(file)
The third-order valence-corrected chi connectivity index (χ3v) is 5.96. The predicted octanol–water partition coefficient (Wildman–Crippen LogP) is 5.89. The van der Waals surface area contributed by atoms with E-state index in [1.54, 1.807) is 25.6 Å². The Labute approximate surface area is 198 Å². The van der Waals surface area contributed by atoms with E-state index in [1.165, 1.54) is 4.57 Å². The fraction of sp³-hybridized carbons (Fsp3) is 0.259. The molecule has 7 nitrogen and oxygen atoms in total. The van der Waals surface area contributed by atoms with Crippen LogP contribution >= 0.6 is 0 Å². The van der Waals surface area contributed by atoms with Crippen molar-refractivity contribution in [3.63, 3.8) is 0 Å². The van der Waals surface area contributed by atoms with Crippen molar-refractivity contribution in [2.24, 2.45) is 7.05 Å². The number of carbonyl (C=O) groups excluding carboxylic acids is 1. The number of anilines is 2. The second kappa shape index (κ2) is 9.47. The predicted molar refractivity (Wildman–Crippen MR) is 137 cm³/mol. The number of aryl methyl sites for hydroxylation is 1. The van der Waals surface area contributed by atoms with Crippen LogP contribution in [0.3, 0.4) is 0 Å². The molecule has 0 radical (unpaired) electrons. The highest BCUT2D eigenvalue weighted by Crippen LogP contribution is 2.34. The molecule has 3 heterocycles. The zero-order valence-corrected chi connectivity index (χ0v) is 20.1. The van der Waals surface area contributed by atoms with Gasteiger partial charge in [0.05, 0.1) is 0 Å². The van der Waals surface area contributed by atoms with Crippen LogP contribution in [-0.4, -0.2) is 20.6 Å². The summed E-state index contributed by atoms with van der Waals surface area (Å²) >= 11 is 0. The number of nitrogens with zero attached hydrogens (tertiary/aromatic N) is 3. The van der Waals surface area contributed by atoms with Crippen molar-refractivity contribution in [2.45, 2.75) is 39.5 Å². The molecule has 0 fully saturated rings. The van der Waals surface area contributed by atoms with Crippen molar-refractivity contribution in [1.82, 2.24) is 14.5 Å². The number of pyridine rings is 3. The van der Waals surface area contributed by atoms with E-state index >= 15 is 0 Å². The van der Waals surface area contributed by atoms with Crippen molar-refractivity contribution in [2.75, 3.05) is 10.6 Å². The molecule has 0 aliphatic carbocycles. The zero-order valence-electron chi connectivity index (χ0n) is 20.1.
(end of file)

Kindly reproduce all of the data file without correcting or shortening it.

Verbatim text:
The third-order valence-corrected chi connectivity index (χ3v) is 5.96. The predicted octanol–water partition coefficient (Wildman–Crippen LogP) is 5.89. The van der Waals surface area contributed by atoms with E-state index in [1.54, 1.807) is 25.6 Å². The Labute approximate surface area is 198 Å². The van der Waals surface area contributed by atoms with E-state index in [1.165, 1.54) is 4.57 Å². The fraction of sp³-hybridized carbons (Fsp3) is 0.259. The molecule has 7 nitrogen and oxygen atoms in total. The van der Waals surface area contributed by atoms with Crippen LogP contribution >= 0.6 is 0 Å². The van der Waals surface area contributed by atoms with Crippen molar-refractivity contribution in [3.63, 3.8) is 0 Å². The van der Waals surface area contributed by atoms with Crippen molar-refractivity contribution in [2.24, 2.45) is 7.05 Å². The number of carbonyl (C=O) groups excluding carboxylic acids is 1. The number of anilines is 2. The second kappa shape index (κ2) is 9.47. The predicted molar refractivity (Wildman–Crippen MR) is 137 cm³/mol. The number of aryl methyl sites for hydroxylation is 1. The van der Waals surface area contributed by atoms with Crippen LogP contribution in [0.3, 0.4) is 0 Å². The molecule has 0 radical (unpaired) electrons. The highest BCUT2D eigenvalue weighted by Crippen LogP contribution is 2.34. The molecule has 3 heterocycles. The zero-order valence-corrected chi connectivity index (χ0v) is 20.1. The van der Waals surface area contributed by atoms with Gasteiger partial charge in [0.05, 0.1) is 0 Å². The van der Waals surface area contributed by atoms with Crippen LogP contribution in [-0.4, -0.2) is 20.6 Å². The summed E-state index contributed by atoms with van der Waals surface area (Å²) >= 11 is 0. The number of nitrogens with zero attached hydrogens (tertiary/aromatic N) is 3. The van der Waals surface area contributed by atoms with Crippen molar-refractivity contribution in [2.45, 2.75) is 39.5 Å². The molecule has 0 fully saturated rings. The van der Waals surface area contributed by atoms with Crippen molar-refractivity contribution in [1.82, 2.24) is 14.5 Å². The number of pyridine rings is 3. The van der Waals surface area contributed by atoms with E-state index >= 15 is 0 Å². The van der Waals surface area contributed by atoms with Crippen molar-refractivity contribution in [2.75, 3.05) is 10.6 Å². The molecule has 0 aliphatic carbocycles. The zero-order valence-electron chi connectivity index (χ0n) is 20.1.